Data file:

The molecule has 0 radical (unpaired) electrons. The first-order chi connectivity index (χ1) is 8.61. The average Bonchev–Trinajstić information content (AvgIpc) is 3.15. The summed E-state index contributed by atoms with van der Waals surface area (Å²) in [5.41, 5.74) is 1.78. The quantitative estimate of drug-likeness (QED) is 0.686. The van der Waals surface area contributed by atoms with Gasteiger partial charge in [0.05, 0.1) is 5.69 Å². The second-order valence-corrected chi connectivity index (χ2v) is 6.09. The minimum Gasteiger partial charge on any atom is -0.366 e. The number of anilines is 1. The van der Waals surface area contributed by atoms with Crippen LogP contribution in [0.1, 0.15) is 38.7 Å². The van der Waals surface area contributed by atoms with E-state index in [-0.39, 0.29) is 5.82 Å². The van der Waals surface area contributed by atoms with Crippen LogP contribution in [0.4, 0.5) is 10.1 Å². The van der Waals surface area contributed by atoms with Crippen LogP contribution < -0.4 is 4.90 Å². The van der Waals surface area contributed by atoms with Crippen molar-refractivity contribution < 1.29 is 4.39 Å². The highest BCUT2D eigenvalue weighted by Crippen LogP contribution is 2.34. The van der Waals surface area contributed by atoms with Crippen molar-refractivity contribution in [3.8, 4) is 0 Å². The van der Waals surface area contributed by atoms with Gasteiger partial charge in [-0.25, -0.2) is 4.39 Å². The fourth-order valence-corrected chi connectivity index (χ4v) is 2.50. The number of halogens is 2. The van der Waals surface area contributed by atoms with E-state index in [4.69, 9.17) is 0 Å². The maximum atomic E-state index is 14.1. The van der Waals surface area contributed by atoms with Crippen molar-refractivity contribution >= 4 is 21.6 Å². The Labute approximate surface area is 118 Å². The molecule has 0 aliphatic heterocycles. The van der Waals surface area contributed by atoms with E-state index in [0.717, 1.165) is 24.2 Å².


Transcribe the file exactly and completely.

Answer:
The molecule has 0 radical (unpaired) electrons. The first-order chi connectivity index (χ1) is 8.61. The average Bonchev–Trinajstić information content (AvgIpc) is 3.15. The summed E-state index contributed by atoms with van der Waals surface area (Å²) in [5.41, 5.74) is 1.78. The quantitative estimate of drug-likeness (QED) is 0.686. The van der Waals surface area contributed by atoms with Gasteiger partial charge in [0.05, 0.1) is 5.69 Å². The second-order valence-corrected chi connectivity index (χ2v) is 6.09. The minimum Gasteiger partial charge on any atom is -0.366 e. The number of anilines is 1. The van der Waals surface area contributed by atoms with Crippen LogP contribution in [0.1, 0.15) is 38.7 Å². The van der Waals surface area contributed by atoms with E-state index in [-0.39, 0.29) is 5.82 Å². The van der Waals surface area contributed by atoms with Crippen LogP contribution in [0.4, 0.5) is 10.1 Å². The van der Waals surface area contributed by atoms with Crippen LogP contribution < -0.4 is 4.90 Å². The van der Waals surface area contributed by atoms with Crippen molar-refractivity contribution < 1.29 is 4.39 Å². The highest BCUT2D eigenvalue weighted by Crippen LogP contribution is 2.34. The van der Waals surface area contributed by atoms with Crippen molar-refractivity contribution in [3.8, 4) is 0 Å². The van der Waals surface area contributed by atoms with Gasteiger partial charge in [-0.25, -0.2) is 4.39 Å². The fourth-order valence-corrected chi connectivity index (χ4v) is 2.50. The number of halogens is 2. The van der Waals surface area contributed by atoms with E-state index in [4.69, 9.17) is 0 Å². The maximum atomic E-state index is 14.1. The van der Waals surface area contributed by atoms with Crippen molar-refractivity contribution >= 4 is 21.6 Å². The Labute approximate surface area is 118 Å². The molecule has 0 aliphatic heterocycles. The van der Waals surface area contributed by atoms with E-state index in [0.717, 1.165) is 24.2 Å².